MORE than 50,000 Cambodian migrant workers face deportation from Thailand after failing to reapply for work permits on time, a Thai official said Monday, as a rights group questioned whether Thailand could actually afford to lose so much labour.
March 2 was the deadline for Thailand’s roughly 1.3 million registered migrants to apply for new work permits and initiate participation in a process of nationality verification, wherein they were to submit documents to their home governments in order to secure the permits.
Bangkok has said it plans to deport workers who missed the deadline.
According to statistics from Thailand’s Ministry of Labour – provided on Monday by the Migrant Justice Programme – 73,453 out of 124,902 registered Cambodian migrant workers had reapplied for work permits on time.
Suphat Guukun, deputy director general of Thailand’s Employment Office, said that the 51,449 registered migrants who had failed to do so are now considered illegal.
“If they didn’t apply for the permit, they are not allowed to work,” he said.
A total of 557,484 registered working migrants from Cambodia, Laos and Myanmar missed the March 2 deadline, a number that does not include an estimated 1,000,000 unregistered migrants believed to be living in Thailand illegally.
“This [process] is normal, it’s not just Thailand,” Suphat said. “It is like a visa. If you do not have permission to work, you cannot work. This is normal [practice] around the world.”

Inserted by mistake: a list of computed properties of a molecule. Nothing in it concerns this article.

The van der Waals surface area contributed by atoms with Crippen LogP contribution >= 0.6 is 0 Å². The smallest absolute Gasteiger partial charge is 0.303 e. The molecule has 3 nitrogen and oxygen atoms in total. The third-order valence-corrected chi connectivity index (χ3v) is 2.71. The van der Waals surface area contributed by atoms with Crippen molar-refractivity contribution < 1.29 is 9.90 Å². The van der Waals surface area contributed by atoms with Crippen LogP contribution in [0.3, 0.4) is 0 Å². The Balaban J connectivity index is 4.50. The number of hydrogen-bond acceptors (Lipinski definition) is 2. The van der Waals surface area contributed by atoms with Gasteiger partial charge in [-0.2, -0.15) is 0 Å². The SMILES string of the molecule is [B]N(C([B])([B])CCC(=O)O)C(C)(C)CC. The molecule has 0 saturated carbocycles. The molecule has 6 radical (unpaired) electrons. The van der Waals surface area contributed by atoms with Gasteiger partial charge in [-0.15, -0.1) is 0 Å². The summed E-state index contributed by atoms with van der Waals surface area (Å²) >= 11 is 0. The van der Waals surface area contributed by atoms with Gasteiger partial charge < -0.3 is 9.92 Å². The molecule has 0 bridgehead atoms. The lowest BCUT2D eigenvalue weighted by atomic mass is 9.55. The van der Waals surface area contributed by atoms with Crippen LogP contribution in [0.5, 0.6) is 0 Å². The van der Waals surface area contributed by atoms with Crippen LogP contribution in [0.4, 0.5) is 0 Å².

However, Andy Hall, director of the Migrant Justice Programme (MJP) in Bangkok, said Thailand’s said that intent to deport workers who failed to meet the deadline “seems self-defeating”.
“The policy [from the government] is that if they did not make the deadline, they will be deported,” he said. “It’s about 6 or 7 percent of the workforce, around 6 percent of their GDP [gross domestic product].”
Bangkok has not said when deportations might begin, and Hall said it was unclear whether they would actually take place, adding that deported workers would likely need to be replaced.
“We don’t know whether they will reopen registration or deport them,” he said. “March 2 was the deadline; they had to [also] enter into the nationality-verification process by then. The official policy is if they missed it, they’ll be deported.”
The Cambodian Ministry of Foreign Affairs could not be reached for comment, and a spokesman for Thailand’s Ministry of Foreign Affairs said he did not know enough about the policy to comment.